Python script for Raspberry Pi to scan a ZX Spectrum keyboard matrix and send keypresses to kernel
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README.md

ZX Raspberry Keyboard Scanner

Introduction

Intended for a Raspberry Pi (any with the 40-pin GPIO) This python script uses the python-uinput and wiringpi libraries to interface a ZX Spectrum (original or +) keyboard membrane. Keypresses on the Spectrum keyboard are then injected into the kernel making it act like a regular keyboard. This can then be combined with RetroPie and/or FUSE to create a faithful emulation of the ZX Spectrum with nothing more than a Raspberry PI Zero W.

Hardware

The ZX Spectrum keyboard matrix connects the the PCB via two ribbon connectors consisting of 5 data line (KB1) and 8 address lines (KB2). These need to be connected to the Raspberry Pi's GPIO.

Additionally a momentary push-to-make switch allows the switching of keyboard modes and resetting of the emulator.

Using two small pieces of stripboard, solder in two molex connectors. For the larger KB2 each address line requires a diode to prevent short circuits with the black band away from the connector. See photos on http://mrpjevans.com for more details. Solder a ribbon cable from each connector to the GPIO as follows:

(Broadcom GPIO Number) - (Connector / Line)

17 - KB1 / 1
27 - KB1 / 2
22 - KB1 / 3
18 - KB1 / 4
23 - KB1 / 5

5 - KB2 / 1
6 - KB2 / 2
13 - KB2 / 3
19 - KB2 / 4
26 - KB2 / 5
16 - KB2 / 6
20 - KB2 / 7
21 - KB2 / 8

12 - Switch
GND - Switch

Software

These instructions are intended to be used on a Raspberry Pi (40-pin GPIO) with RetroPie v4.3 installed.

Installation

Before using the script, several dependancies must be put in place.

Install Python & Libraries

From the command line:

$ sudo apt-get install libudev-dev python-dev python-pip

Now install the wiringpi library for Python. We're using this in preference to the GPIO library as it's much faster.

sudo pip install wiringpi

Install uinput libraries

Now download the uinput library from https://github.com/tuomasjjrasanen/libsuinput. This is the source and we're going to compile it ourselves. Unzip it into your home directory and change directory to its root.

Note: Instructions are for Raspian Jessie only. If on Wheezy or Stretch, edit the Makefile and change all instances of aclocal-1.14 to aclocal-1.15 before continuing.

$ ./configure
$ make
$ sudo make install

Install python-uinput

Download the python-uinput package from https://github.com/tuomasjjrasanen/python-uinput

Again unzip in your home directory and change directory to its root.

$ sudo python setup.py build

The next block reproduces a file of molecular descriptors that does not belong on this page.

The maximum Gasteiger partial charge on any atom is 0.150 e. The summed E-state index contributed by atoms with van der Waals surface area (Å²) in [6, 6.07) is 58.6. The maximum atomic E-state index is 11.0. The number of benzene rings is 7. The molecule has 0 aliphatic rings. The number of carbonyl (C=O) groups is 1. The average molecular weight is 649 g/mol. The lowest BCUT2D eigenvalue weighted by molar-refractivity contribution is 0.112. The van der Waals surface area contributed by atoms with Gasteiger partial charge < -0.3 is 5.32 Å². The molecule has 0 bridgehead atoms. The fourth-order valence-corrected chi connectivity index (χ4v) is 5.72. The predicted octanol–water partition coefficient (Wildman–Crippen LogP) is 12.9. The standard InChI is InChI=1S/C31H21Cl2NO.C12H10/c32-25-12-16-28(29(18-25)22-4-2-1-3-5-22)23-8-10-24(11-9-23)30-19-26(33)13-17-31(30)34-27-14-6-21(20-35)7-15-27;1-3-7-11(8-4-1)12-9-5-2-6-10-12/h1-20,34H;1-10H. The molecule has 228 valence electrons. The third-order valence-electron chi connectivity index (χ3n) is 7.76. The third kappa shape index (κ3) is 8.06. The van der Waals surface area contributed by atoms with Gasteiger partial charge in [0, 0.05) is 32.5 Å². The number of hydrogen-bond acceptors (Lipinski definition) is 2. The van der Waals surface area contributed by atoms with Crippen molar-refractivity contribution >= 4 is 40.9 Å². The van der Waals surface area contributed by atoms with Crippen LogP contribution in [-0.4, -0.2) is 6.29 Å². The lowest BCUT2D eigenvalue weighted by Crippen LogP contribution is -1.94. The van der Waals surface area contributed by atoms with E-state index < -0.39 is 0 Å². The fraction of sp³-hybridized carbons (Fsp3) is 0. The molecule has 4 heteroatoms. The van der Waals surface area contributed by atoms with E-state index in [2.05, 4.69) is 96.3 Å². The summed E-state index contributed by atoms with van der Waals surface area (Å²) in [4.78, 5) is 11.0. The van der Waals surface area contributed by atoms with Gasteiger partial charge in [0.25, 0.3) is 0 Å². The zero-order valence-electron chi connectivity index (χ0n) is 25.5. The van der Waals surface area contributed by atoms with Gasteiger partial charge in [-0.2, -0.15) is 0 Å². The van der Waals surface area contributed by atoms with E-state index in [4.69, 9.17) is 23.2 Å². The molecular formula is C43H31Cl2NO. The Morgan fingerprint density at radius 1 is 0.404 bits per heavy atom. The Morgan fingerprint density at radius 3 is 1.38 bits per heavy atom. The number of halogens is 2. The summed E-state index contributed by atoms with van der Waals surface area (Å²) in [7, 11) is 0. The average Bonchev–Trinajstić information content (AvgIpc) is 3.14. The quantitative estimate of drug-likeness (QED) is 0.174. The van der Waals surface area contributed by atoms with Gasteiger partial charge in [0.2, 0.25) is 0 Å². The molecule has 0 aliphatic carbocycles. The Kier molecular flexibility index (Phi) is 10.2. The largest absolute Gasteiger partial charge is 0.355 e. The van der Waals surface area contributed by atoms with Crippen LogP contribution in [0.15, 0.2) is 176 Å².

$ sudo python setup.py install

If you're not using RetroPie as your base OS, you need to load the uinput kernel module. Add the following to /etc/modules-load.d/modules.conf

uinput

To load right away:

$ sudo modprobe uinput

(RetroPie users already have this done for them)

Test

You can place this script anywhere. Mine is in my /home/pi/ directory. To test, carefully connect your ZX Spectrum membrane to the molex connectors and run the following from the project directory (ideally from an ssh session on another computer):

$ sudo python zxscanner.py

Each keypress should result in a letter on the screen. The SSH session will show debug output. Check the switch too.

Running The Scanner In The Background

Complete these steps to always have the keyboard scanner running. Create a file called 'startzxscanner' as follows:

$ sudo nano /usr/local/bin/startzxscanner

Cut and paste the following:

#!/bin/sh
/usr/bin/python /home/pi/zxscanner.py

Now make that file an executable

$ sudo chmod +x /usr/local/bin/startzxscanner

Create this file:

$ sudo nano /usr/lib/systemd/zxscanner.service

Cut and paste the following:

[Unit]
Description=ZXScanner
 
[Service]
ExecStart=/usr/local/bin/startzxscanner
Restart=always
 
[Install]
WantedBy=multi-user.target
Alias=zxscanner.service

Enable it:

$ sudo systemctl enable /usr/lib/systemd/zxscanner.service
$ sudo systemctl start zxscanner.service
$ sudo systemctl daemon-reload

Now your keyboard scanner should be working all the time.

Usage

When used with RetroPie and FUSE (note: not lr-fuse), a 3-second press on the button will cleanly close down FUSE (although you'll have to configure it not to prompt for configuration). A tap will switch the keyboard so keys 1-4 become F keys (so to get to FUSE's menu) and 5 6 7 8 act as cursor keys.

Thanks

To Tuomas Räsänen for his python-uninput modules and Jools and his amazing RetroPie project.